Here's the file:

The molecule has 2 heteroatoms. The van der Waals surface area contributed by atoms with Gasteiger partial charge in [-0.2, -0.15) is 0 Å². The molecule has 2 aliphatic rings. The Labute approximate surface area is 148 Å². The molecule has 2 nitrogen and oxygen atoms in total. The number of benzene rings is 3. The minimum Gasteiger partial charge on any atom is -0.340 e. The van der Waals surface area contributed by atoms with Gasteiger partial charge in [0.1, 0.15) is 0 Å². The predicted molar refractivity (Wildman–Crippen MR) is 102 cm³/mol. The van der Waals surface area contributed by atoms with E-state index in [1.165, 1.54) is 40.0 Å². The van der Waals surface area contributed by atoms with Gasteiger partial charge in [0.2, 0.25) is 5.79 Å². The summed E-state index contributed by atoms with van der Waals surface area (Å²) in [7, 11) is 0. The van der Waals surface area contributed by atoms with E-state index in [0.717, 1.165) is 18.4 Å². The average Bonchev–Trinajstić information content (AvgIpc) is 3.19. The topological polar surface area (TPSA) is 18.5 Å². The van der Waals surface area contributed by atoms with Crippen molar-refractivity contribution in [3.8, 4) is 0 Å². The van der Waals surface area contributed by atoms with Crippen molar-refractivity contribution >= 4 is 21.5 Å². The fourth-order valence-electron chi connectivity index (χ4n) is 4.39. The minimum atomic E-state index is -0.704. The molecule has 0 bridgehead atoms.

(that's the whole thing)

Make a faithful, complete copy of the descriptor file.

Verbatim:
The molecule has 2 heteroatoms. The van der Waals surface area contributed by atoms with Gasteiger partial charge in [-0.2, -0.15) is 0 Å². The molecule has 2 aliphatic rings. The Labute approximate surface area is 148 Å². The molecule has 2 nitrogen and oxygen atoms in total. The number of benzene rings is 3. The minimum Gasteiger partial charge on any atom is -0.340 e. The van der Waals surface area contributed by atoms with Gasteiger partial charge in [0.1, 0.15) is 0 Å². The predicted molar refractivity (Wildman–Crippen MR) is 102 cm³/mol. The van der Waals surface area contributed by atoms with E-state index in [1.165, 1.54) is 40.0 Å². The van der Waals surface area contributed by atoms with Gasteiger partial charge in [0.2, 0.25) is 5.79 Å². The summed E-state index contributed by atoms with van der Waals surface area (Å²) in [7, 11) is 0. The van der Waals surface area contributed by atoms with E-state index in [0.717, 1.165) is 18.4 Å². The average Bonchev–Trinajstić information content (AvgIpc) is 3.19. The topological polar surface area (TPSA) is 18.5 Å². The van der Waals surface area contributed by atoms with Crippen molar-refractivity contribution in [3.8, 4) is 0 Å². The van der Waals surface area contributed by atoms with Crippen molar-refractivity contribution >= 4 is 21.5 Å². The fourth-order valence-electron chi connectivity index (χ4n) is 4.39. The minimum atomic E-state index is -0.704. The molecule has 0 bridgehead atoms.